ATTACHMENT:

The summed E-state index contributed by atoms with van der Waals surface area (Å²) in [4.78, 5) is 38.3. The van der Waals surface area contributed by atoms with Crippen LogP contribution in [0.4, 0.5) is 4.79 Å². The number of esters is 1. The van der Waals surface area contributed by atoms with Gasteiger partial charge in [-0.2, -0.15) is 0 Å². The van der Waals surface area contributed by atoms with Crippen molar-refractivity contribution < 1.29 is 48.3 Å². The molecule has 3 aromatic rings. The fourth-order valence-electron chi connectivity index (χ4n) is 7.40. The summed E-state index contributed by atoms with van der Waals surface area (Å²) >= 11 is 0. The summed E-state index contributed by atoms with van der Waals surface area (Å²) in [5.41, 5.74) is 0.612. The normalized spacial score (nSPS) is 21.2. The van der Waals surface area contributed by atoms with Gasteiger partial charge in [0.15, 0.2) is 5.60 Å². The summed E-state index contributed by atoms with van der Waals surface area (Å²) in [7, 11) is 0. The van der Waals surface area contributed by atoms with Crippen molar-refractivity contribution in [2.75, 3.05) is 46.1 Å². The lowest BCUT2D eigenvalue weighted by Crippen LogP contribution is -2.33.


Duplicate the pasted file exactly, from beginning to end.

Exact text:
The summed E-state index contributed by atoms with van der Waals surface area (Å²) in [4.78, 5) is 38.3. The van der Waals surface area contributed by atoms with Crippen LogP contribution in [0.4, 0.5) is 4.79 Å². The number of esters is 1. The van der Waals surface area contributed by atoms with Gasteiger partial charge in [-0.2, -0.15) is 0 Å². The van der Waals surface area contributed by atoms with Crippen molar-refractivity contribution < 1.29 is 48.3 Å². The molecule has 3 aromatic rings. The fourth-order valence-electron chi connectivity index (χ4n) is 7.40. The summed E-state index contributed by atoms with van der Waals surface area (Å²) >= 11 is 0. The summed E-state index contributed by atoms with van der Waals surface area (Å²) in [5.41, 5.74) is 0.612. The normalized spacial score (nSPS) is 21.2. The van der Waals surface area contributed by atoms with Gasteiger partial charge in [0.15, 0.2) is 5.60 Å². The summed E-state index contributed by atoms with van der Waals surface area (Å²) in [7, 11) is 0. The van der Waals surface area contributed by atoms with Crippen molar-refractivity contribution in [2.75, 3.05) is 46.1 Å². The lowest BCUT2D eigenvalue weighted by Crippen LogP contribution is -2.33.